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Is an Insurer's Reliance on Unsettled Case Law Enough to Defend Against a Bad Faith Claim? >
July 6, 2017
By: Lindsay B. Andreuzzi
Insurers are often faced with making coverage decisions where the case law is unsettled. Does reliance on that case law supporting the insurer's decision insulate an insurer from a claim of bad faith? A recent case from the Eastern District of Pennsylvania suggests that the existence of case law to support its position may not alone be enough.
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Bifurcation/Severance of Bad Faith Claims in the Pennsylvania Federal District Courts >
March 24, 2017
By: Lindsay B. Andreuzzi
The decision in Insurance Federation of Pennsylvania v. Koken, 889 A.2d 550 (Pa. 2005), radically changed the landscape of UM/UIM litigation. Since then, attorneys and courts have struggled with the practicality of litigating cases that include both UM/UIM claims as well as bad faith claims. One of the major issues that has yet to be conclusively resolved is whether a count for entitlement to UM/UIM benefits can proceed simultaneously with a bad faith count. Relatedly, courts continue to consider the implications for the litigation process where bifurcation or severance and stay are denied.
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Changes to New Jersey Rules Governing Civil Practice Affect Litigation of UM/UIM and Bad Faith Claims >
February 13, 2017
By: Lindsay B. Andreuzzi
New Jersey's Civil Practice Committee has made two significant changes to the Rules Governing the Civil Practice - regarding the entire controversy doctrine and the offer of judgment rules - following the New Jersey Supreme Court's invitation to do so.
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PA Superior Court Parts with Eleventh Circuit on Annuity Payments Under the LHWCA; Issues Unanimous Memorandum in Favor of National Indemnity >
January 30, 2017
By: Jeffrey M. Brenner
In a unanimous memorandum opinion, the Superior Court of Pennsylvania parted ways with the Eleventh Circuit on January 27, 2017, holding that the Longshore Harbor Workers' Compensation Act (“LHWCA”) unequivocally bars any transfer or assignment of periodic payments from a structured settlement entered into under the Act. The opinion brings Pennsylvania in line with numerous other state trial courts on the question of whether the anti-assignment provisions of the LHWCA bar the sale of payments which originate under the Act.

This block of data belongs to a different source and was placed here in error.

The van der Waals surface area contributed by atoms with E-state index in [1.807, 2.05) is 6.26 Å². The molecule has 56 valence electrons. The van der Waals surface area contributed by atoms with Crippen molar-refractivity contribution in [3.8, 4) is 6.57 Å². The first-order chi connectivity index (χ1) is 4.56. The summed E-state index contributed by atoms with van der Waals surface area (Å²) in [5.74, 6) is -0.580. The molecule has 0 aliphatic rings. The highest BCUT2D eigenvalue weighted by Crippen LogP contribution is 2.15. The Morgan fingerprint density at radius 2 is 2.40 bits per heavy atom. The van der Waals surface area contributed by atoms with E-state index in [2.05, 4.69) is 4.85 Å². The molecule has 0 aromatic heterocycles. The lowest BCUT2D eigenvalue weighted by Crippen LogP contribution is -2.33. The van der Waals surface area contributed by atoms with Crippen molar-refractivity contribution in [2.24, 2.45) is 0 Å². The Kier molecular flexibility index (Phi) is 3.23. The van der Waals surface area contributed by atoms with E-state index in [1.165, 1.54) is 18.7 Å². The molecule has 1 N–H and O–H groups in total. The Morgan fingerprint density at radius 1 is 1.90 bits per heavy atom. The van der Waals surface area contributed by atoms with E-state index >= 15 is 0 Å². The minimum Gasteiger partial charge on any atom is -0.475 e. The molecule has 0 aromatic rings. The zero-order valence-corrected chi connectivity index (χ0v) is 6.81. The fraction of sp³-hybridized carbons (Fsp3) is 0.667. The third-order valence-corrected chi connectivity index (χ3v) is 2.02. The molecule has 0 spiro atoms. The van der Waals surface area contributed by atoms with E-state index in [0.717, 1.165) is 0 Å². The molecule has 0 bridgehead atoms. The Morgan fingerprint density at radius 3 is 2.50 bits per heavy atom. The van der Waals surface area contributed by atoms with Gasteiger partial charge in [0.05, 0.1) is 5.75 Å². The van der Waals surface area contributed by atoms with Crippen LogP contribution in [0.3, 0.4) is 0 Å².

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Third Circuit Moves Pennsylvania Courts Closer to Viewing TCPA Violations as Uncovered Acts Under BOP and CGL Policies >
September 15, 2016
By: Jeffrey M. Brenner
In Auto-Owners Ins. Co. v. Stevens & Ricci, Inc., the Third Circuit predicted that the Supreme Court of Pennsylvania, if given the opportunity, would find that Telephone Consumer Protection Act (TCPA) violations are not covered under Businessowners (BOP) or CGL policies as a TCPA violation is not an "occurrence," and does not cause an "advertising injury."
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Rancosky v. Washington National Insurance Co.: Pennsylvania Supreme Court to Rule on Long-Standing Test for Insurance Bad Faith >
September 7, 2016
By: Lindsay B. Andreuzzi
In granting allocatur in Rancosky v. Washington National Insurance Co., the Pennsylvania Supreme Court has at long last placed squarely in front of it whether to put its imprimatur on the test developed by the Superior Court in insurance bad faith cases.
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Westport Ins. Co. v. Mylonas: Pennsylvania Court Fashions New Test for Legal Malpractice Claims Under E&O Policies >
August 31, 2016
By: Jeffrey M. Brenner
In Westport Insurance Company v. Mylonas, Judge Slomsky of the United States District Court for the Eastern District of Pennsylvania granted summary judgment in favor of Westport in a declaratory judgment action, declaring that under an errors and omissions (E&O) policy, multiple related acts of negligence amount to a single claim under a legal malpractice policy.
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In the Wake of Superstorm Sandy, Insurance Carriers are Well-Advised to Review New Jersey Insurance Bad Faith Law >
March 12, 2013
By: Richard L. McMonigle, Jr.
Superstorm Sandy's devastating landfall in October 2012 caused property damage and income loss in New Jersey that early estimates suggest will exceed $50 billion. Commercial and personal lines property insurers have been inundated with claims. As some of these claims progress, the term "bad faith" may be hurled by policyholder representatives - public adjusters and attorneys - who may have little familiarity with New Jersey law governing such assertions.
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